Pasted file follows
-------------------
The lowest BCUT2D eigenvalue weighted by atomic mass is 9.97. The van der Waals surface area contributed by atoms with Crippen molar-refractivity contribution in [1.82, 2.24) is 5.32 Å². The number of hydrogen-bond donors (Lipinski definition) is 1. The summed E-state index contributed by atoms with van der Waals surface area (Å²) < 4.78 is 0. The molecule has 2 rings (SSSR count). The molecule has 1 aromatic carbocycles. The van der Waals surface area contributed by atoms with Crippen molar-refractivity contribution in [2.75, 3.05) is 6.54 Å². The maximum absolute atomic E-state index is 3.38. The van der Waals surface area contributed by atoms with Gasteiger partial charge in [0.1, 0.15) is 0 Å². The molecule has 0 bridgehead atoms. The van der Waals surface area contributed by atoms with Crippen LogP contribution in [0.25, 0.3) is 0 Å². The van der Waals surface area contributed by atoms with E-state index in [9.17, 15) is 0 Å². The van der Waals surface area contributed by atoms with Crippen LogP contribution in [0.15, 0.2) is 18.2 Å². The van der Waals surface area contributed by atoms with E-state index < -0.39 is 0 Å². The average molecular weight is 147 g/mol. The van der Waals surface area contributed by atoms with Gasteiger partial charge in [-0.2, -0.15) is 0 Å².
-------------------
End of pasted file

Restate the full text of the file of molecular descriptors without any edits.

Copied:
The lowest BCUT2D eigenvalue weighted by atomic mass is 9.97. The van der Waals surface area contributed by atoms with Crippen molar-refractivity contribution in [1.82, 2.24) is 5.32 Å². The number of hydrogen-bond donors (Lipinski definition) is 1. The summed E-state index contributed by atoms with van der Waals surface area (Å²) < 4.78 is 0. The molecule has 2 rings (SSSR count). The molecule has 1 aromatic carbocycles. The van der Waals surface area contributed by atoms with Crippen molar-refractivity contribution in [2.75, 3.05) is 6.54 Å². The maximum absolute atomic E-state index is 3.38. The van der Waals surface area contributed by atoms with Gasteiger partial charge in [0.1, 0.15) is 0 Å². The molecule has 0 bridgehead atoms. The van der Waals surface area contributed by atoms with Crippen LogP contribution in [0.25, 0.3) is 0 Å². The van der Waals surface area contributed by atoms with E-state index in [9.17, 15) is 0 Å². The van der Waals surface area contributed by atoms with Crippen LogP contribution in [0.15, 0.2) is 18.2 Å². The van der Waals surface area contributed by atoms with E-state index < -0.39 is 0 Å². The average molecular weight is 147 g/mol. The van der Waals surface area contributed by atoms with Gasteiger partial charge in [-0.2, -0.15) is 0 Å².